Within Donald Trump’s proposed $4.4 trillion budget (that adds $7 trillion to the deficit over the next decade), you’ll find a request for $1 billion in funding for private religious schools.
Critics say that request, which is four times the amount the White House sought last year, promotes indoctrination at the expense of education.
The plan is to divert $1 billion in taxpayer money to private school voucher programs, which take money from public education to pay for the education of a small number of students in schools that are largely affiliated with various religious institutions. Those schools are given “enormous leeway to discriminate against LGBTQ, nonreligious, and disabled students,” according to the Center for Inquiry.
“This administration is falling over itself to please the religious right, and this time it is to encourage parents to remove their children from pluralistic and secular public schools to enroll them instead in schools designed to indoctrinate children into religious beliefs,” said Robyn Blumner, president and CEO of the Center for Inquiry. “Voucher schemes benefit only a small number of students with no meaningful improvement in educational outcomes. What they also do is promote a divided America, where children go to school with only those who share their parents’ religious beliefs.
“Public schools are tremendous incubators for tolerance, especially religious tolerance, where children interact with others from different faith traditions and no faith at all. The United States has escaped religious strife in part due to this system. Unfortunately the administration is looking to undermine what has worked so well for so long.”
Trump’s unrealistic budget has been criticized by liberals and conservatives, but a lot of people have overlooked how much taxpayer money he wants to give to religious schools that should be privately funded. Fortunately, secular groups are pointing out the flaws in the White House plan to further blend church and state.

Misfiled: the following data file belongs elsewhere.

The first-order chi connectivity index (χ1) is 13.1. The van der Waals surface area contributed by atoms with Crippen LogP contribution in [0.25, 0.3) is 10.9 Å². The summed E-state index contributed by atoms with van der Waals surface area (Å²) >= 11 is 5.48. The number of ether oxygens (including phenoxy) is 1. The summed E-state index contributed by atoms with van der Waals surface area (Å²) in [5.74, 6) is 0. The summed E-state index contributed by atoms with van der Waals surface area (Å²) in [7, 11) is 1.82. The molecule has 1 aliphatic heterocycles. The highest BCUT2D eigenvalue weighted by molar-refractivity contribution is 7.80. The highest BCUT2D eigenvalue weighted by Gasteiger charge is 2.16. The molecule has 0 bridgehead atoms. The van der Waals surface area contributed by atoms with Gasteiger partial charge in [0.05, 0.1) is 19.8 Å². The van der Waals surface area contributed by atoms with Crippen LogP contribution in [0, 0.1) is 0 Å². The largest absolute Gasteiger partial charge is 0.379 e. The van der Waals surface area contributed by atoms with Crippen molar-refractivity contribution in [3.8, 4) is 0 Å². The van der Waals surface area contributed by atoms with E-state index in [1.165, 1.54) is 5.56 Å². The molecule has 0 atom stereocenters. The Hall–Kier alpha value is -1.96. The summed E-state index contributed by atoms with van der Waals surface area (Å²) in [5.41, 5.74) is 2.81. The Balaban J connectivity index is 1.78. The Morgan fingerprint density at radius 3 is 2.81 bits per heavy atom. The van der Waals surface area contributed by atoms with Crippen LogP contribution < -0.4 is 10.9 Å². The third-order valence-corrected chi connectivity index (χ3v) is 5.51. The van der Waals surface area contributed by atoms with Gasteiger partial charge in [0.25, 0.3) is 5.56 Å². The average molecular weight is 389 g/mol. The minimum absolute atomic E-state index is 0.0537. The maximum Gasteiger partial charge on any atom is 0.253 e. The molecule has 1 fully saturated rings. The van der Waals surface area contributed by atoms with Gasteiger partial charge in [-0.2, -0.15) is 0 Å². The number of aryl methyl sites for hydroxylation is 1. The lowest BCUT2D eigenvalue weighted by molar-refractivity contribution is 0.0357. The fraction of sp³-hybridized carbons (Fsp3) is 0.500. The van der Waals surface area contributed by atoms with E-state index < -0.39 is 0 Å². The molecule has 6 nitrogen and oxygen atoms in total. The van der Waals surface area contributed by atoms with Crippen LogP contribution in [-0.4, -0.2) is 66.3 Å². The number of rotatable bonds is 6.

Trump should “support public money funding public schools” instead of “funneling those taxpayer dollars to private, religious schools through voucher schemes,” said Maggie Garrett, legislative director for Americans United for Separation of Church and State.
“Vouchers violate the religious freedom of both taxpayers and religious schools. The government should not compel any citizen to furnish funds in support of a religion with which he or she disagrees — or even a religion with which he or she does agree. Vouchers also threaten the religious liberty and autonomy of religious schools, as vouchers open them up to government audits, monitoring, control and interference from which they would otherwise be exempt.
“We believe that public funds should fund public schools; therefore, we urge Congress to reject this budget’s voucher proposal.”
She’s right. Our founders created a separation between church and state to protect not just the government from religious influences, but also to protect religious institutions themselves from political intrusion.
This budget would not only exacerbate an already bloated deficit, but it’d also make our problems with religion in government worse. Let’s hope this isn’t the version that’s enacted.
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